Supplements

How Diet, Supplements, and Adaptogenic Herbs Can Help You De-Stress

November 9, 2018   /
supplements

The Role of Adaptogens

Adaptogenic herbs have been used in Aryuvedic and Unani medicine for thousands of years to rejuvenate and support the body and increase resistance to stressors.8 These medicinal herbs have been gaining popularity among integrative and complementary health practitioners. They can safely be taken by most people without adverse effects, and they have a range of benefits including reducing inflammation, inducing relaxation, stimulating the immune system, and improving well-being in individuals with stress, anxiety, and/or depression.8,9 Some of the more commonly used adaptogenic herbs include:

  • Ashwagandha
  • Holy Basil
  • Rhodiola
  • Schisandra 
  • Panax ginseng
  • Siberian ginseng

Recently, Shara et al studied the effects of an adaptogen-based supplement on 74 healthy volunteers.10 After taking the supplement, which contained a blend of 10 adaptogenic herbs plus B-vitamins, for 28 days, subjects reported a significant decrease in perceived stress. The researchers also measured inflammatory markers, including highly-sensitive C-reactive protein (HS-CRP), and homocysteine. They found a 30% overall reduction in HS-CRP, with a 40% reduction in HS-CRP in those with high levels at baseline, and a slight, but non-significant reduction in homocysteine levels in the treatment group.

Ashwagandha root is one of the most commonly used and studied adaptogens and, even taken on its own, appears to have benefits. Compared with placebo, a 300 mg dose of Ashwagandha root taken twice daily improved various measures of perceived stress and self-assessed quality of life, as well as significantly reduced serum cortisol levels without adverse effects.11

Other Nutraceutical Supplements to Consider

In addition to a nutrient-dense diet, supplementing with a multi-vitamin and mineral formula as needed, other nutraceuticals and herbs play a role in reducing stress, including:12

  • L-Theanine – may help enhance cognitive performance and reduce feelings of stress
  • Valerian – may be helpful for insomnia and reducing feelings of stress and anxiety
  • Lemon balm extract diffused, used topically, or taken orally– may reduce anxiety symptoms and increase feelings of calmness and alertness
  • Lavender essential oil diffused or used topically – may improve anxiety and sleep
  • St John’s Wort – may improve depression and anxiety
  • Kava – may improve symptoms of anxiety and reduce physiological symptoms associated with short-term mental stress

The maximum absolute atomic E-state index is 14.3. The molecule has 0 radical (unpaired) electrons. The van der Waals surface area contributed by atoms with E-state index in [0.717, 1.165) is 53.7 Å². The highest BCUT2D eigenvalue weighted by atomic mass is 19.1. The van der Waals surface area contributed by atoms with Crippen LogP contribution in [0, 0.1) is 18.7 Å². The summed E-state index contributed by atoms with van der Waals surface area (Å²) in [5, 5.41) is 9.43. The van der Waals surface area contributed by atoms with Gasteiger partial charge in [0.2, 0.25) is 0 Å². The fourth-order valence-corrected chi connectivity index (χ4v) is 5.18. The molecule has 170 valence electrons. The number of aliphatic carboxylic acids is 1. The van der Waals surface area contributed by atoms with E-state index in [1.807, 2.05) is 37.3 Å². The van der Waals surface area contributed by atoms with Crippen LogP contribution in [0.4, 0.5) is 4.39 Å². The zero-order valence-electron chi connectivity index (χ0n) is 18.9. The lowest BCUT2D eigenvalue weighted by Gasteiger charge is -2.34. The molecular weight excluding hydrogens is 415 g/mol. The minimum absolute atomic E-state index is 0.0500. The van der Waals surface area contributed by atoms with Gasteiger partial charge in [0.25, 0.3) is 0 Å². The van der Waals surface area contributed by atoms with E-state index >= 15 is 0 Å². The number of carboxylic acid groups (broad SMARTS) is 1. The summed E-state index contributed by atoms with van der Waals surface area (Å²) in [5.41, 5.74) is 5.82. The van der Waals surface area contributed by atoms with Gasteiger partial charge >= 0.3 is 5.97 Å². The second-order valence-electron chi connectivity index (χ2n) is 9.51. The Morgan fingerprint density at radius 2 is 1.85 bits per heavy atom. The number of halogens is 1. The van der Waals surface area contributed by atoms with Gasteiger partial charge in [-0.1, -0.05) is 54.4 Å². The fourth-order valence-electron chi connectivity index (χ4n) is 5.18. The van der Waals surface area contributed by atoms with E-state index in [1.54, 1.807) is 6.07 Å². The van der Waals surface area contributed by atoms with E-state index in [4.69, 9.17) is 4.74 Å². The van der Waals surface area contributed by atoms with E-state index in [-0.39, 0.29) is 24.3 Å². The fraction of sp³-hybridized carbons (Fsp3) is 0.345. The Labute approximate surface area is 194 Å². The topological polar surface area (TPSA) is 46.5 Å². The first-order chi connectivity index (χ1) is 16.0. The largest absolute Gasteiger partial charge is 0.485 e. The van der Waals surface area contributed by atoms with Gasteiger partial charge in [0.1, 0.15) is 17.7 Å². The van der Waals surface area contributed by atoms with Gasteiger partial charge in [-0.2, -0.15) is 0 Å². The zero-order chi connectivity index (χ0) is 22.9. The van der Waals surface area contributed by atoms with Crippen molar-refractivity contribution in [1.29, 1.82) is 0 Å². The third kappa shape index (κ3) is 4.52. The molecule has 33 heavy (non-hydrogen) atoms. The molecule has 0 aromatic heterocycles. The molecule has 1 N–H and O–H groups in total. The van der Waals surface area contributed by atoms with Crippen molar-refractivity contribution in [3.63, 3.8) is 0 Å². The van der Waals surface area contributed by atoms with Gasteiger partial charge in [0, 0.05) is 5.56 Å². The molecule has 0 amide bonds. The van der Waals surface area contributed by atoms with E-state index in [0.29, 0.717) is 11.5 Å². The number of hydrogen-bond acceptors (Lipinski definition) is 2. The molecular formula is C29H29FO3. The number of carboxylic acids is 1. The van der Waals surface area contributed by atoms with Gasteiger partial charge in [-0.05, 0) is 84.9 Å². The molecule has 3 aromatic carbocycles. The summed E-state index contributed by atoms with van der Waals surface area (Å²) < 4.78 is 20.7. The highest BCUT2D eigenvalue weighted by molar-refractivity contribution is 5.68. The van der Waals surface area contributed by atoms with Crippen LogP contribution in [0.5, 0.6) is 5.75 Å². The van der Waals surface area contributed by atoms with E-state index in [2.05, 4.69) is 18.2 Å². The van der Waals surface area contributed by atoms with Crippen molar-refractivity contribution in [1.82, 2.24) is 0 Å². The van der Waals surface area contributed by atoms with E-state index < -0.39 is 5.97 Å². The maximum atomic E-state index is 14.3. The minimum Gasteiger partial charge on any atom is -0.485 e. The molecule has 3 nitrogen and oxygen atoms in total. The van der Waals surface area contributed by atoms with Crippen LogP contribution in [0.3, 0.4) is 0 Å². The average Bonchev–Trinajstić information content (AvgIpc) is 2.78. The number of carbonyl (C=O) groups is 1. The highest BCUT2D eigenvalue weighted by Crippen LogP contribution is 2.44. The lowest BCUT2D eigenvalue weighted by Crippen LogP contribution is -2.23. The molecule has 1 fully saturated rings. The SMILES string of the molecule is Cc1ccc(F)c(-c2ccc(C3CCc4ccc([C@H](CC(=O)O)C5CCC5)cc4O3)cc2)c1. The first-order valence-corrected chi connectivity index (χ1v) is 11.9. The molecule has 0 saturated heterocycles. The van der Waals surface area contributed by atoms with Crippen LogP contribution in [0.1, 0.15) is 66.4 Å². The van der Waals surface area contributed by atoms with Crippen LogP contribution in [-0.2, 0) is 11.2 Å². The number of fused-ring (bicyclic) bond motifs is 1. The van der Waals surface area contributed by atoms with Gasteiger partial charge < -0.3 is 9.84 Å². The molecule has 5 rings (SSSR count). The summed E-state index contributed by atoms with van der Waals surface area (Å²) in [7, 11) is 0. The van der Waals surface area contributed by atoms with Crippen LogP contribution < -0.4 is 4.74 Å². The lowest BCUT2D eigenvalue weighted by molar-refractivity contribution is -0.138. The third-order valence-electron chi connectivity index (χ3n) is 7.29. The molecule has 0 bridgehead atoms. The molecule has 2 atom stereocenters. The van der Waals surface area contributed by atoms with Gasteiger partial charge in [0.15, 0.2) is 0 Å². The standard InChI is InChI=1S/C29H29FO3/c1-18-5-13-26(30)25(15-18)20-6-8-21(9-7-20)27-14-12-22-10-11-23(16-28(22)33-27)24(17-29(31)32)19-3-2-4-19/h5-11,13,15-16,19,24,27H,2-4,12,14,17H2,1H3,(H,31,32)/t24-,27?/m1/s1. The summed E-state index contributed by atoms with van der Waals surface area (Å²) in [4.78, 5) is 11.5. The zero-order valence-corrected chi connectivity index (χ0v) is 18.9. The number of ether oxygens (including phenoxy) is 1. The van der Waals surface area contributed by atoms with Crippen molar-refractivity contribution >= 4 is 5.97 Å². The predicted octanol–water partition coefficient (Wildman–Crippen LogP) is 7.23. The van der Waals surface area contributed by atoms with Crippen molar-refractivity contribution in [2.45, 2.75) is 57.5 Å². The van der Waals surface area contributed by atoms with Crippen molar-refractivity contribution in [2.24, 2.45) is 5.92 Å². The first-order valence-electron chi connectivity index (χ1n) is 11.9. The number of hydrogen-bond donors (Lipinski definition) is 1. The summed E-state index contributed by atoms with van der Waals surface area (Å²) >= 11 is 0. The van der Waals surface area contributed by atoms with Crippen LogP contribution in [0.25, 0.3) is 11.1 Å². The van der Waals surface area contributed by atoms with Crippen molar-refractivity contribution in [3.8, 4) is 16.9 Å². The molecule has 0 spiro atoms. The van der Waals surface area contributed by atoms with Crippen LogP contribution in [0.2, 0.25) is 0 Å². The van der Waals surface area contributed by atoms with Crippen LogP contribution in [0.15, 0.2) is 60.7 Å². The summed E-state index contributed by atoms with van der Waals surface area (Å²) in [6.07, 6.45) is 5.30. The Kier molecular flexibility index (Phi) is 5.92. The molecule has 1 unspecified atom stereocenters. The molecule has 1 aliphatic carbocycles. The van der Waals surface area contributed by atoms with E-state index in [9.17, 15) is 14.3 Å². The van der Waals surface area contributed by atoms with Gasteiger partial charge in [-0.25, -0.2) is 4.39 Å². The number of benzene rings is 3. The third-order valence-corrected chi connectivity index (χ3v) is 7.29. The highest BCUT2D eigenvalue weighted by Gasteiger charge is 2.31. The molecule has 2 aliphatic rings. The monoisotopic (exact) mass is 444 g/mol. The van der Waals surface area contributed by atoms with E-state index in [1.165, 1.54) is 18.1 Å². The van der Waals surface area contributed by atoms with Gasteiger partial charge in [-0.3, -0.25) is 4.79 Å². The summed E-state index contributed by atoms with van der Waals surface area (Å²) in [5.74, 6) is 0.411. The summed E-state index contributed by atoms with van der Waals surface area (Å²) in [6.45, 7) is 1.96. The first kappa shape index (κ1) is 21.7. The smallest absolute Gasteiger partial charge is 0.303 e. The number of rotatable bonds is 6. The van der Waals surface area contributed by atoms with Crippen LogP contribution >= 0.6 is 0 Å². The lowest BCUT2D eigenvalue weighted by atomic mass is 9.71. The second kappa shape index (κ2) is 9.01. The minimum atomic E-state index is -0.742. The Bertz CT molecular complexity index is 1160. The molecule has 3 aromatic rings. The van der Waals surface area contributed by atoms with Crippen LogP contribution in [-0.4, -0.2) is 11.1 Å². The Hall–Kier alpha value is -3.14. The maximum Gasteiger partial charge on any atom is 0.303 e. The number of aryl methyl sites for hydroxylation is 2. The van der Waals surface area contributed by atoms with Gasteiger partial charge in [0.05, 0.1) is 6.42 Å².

The Bottom Line

Everyone is affected by stress, but for those who internalize it, stress can have serious chronic health implications. RDNs should consider the impact of stress on disease risk and management, and should work with patients on ways to strengthen and support their body through diet and supplements, if appropriate. In addition, it is important to learn about other available resources, including behavioral health, meditation, mindfulness, yoga, and exercise therapists, and refer patients so they can adopt a more holistic approach to stress management.   

References:

  1. Hinkle J, Cheever K. Individual and family homeostasis, stress and adaptation. In Hinkle J, Cheever K, eds. Brunner and Sudarth’s Textbook of Medical Surgical Nursing. 14th ed. Philadelphia, PA. Wolters Kluwer; 2018: 77-94.
  2. Yaribeygi H, Panahi Y, Sahraei H, Johnston TP, Sahebkar A. The impact of stress on body function: A review. EXCLI J. 2017;16:1057-72.
  3. Schneiderman N, Ironson G, Siegel SD. Stress and health: Psychological, behavioral, and biological determinants. Annu Rev Clin Psychol. 2005;27(1):607-28.
  4. Roberts CJ, Campbell IC, Troop N. Increases in weight during chronic stress are partially associated with a switch in food choice towards increased carbohydrate and saturated fat intake. Eur Eating Disord Rev. 2014;22(1):77-82.
  5. Kiecolt-Glaser JK. Stress, food, and inflammation: psychoneuroimmunology and nutrition at the cutting edge. Psychosom Med. 2010;72(4):365-69.
  6. Gonzalez MJ, Miranda-Massari JR. Diet and stress. Psychiatr Clin North Am. 2014;37(4):579-89.
  7. Foster JA, Rinaman L, Cryan JF. Stress & the gut-brain axis: regulation by the microbiome. Neurobiol Stress. 2017;7:124-36.
  8. Ray A, Gulati K, Anand R. Stress, Adaptogens and Their Evaluation: An Overview. J Pharma Reports. 2016;1(110):2.
  9. Panossian A, Amsterdam JD. Adaptogens in psychiatric practice. Complementary and Integrative Treatments in Psychiatric Practice. Edited by Gerbarg PL, Muskin PR, Brown RP. Arlington, VA: American Psychiatric Association Publishing; 2017:113-34.
  10. Shara M, Kakish E, Stohs SJ. Effects of an Adaptogen-Based Supplement on Stress Parameters in Healthy Volunteers. Int J Complement Alt Med. 2017;10(1):00321.
  11. Chandrasekhar K, Kapoor J, Anishetty S. A prospective, randomized double-blind, placebo-controlled study of safety and efficacy of a high-concentration full-spectrum extract of ashwagandha root in reducing stress and anxiety in adults.
    Indian J Psychol Med. 2012;34(3):255.
  12. Natural Medicines. https://naturalmedicines.therapeuticresearch.com. Accessed August 6, 2018.